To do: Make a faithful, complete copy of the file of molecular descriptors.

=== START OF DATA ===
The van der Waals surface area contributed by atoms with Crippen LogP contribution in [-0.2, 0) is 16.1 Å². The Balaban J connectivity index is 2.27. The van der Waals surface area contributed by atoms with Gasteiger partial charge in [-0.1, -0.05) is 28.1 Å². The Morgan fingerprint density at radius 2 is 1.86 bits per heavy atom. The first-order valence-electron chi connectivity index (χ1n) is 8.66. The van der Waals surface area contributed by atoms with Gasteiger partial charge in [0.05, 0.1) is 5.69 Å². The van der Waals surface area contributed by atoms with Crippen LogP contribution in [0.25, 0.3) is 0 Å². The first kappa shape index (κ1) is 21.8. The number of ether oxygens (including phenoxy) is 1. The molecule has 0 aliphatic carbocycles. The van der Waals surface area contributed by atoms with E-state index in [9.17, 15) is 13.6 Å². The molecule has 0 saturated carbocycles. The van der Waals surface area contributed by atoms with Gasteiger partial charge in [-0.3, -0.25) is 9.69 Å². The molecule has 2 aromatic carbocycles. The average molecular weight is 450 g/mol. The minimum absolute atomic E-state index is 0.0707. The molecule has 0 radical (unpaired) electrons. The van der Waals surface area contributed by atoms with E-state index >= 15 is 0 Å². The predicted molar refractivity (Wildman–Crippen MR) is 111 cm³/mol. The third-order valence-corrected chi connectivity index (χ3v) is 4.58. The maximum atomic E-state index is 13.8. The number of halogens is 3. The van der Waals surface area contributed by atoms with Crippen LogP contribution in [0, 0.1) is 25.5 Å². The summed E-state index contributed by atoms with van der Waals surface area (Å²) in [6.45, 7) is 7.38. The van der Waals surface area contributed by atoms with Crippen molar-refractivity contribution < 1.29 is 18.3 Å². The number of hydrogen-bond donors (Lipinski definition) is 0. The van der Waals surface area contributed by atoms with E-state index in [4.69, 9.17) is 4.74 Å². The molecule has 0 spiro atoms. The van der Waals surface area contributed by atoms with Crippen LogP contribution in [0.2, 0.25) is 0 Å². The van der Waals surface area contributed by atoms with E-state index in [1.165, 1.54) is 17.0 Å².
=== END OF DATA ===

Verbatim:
The van der Waals surface area contributed by atoms with Crippen LogP contribution in [-0.2, 0) is 16.1 Å². The Balaban J connectivity index is 2.27. The van der Waals surface area contributed by atoms with Gasteiger partial charge in [-0.1, -0.05) is 28.1 Å². The Morgan fingerprint density at radius 2 is 1.86 bits per heavy atom. The first-order valence-electron chi connectivity index (χ1n) is 8.66. The van der Waals surface area contributed by atoms with Gasteiger partial charge in [0.05, 0.1) is 5.69 Å². The van der Waals surface area contributed by atoms with Crippen LogP contribution in [0.25, 0.3) is 0 Å². The first kappa shape index (κ1) is 21.8. The number of ether oxygens (including phenoxy) is 1. The molecule has 0 aliphatic carbocycles. The van der Waals surface area contributed by atoms with E-state index in [9.17, 15) is 13.6 Å². The molecule has 0 saturated carbocycles. The van der Waals surface area contributed by atoms with Gasteiger partial charge in [-0.3, -0.25) is 9.69 Å². The molecule has 2 aromatic carbocycles. The average molecular weight is 450 g/mol. The minimum absolute atomic E-state index is 0.0707. The molecule has 0 radical (unpaired) electrons. The van der Waals surface area contributed by atoms with E-state index >= 15 is 0 Å². The predicted molar refractivity (Wildman–Crippen MR) is 111 cm³/mol. The third-order valence-corrected chi connectivity index (χ3v) is 4.58. The maximum atomic E-state index is 13.8. The number of halogens is 3. The van der Waals surface area contributed by atoms with Crippen LogP contribution in [0, 0.1) is 25.5 Å². The summed E-state index contributed by atoms with van der Waals surface area (Å²) in [6.45, 7) is 7.38. The van der Waals surface area contributed by atoms with Crippen molar-refractivity contribution < 1.29 is 18.3 Å². The number of hydrogen-bond donors (Lipinski definition) is 0. The van der Waals surface area contributed by atoms with E-state index in [4.69, 9.17) is 4.74 Å². The molecule has 0 spiro atoms. The van der Waals surface area contributed by atoms with Crippen LogP contribution in [0.2, 0.25) is 0 Å². The van der Waals surface area contributed by atoms with E-state index in [1.165, 1.54) is 17.0 Å².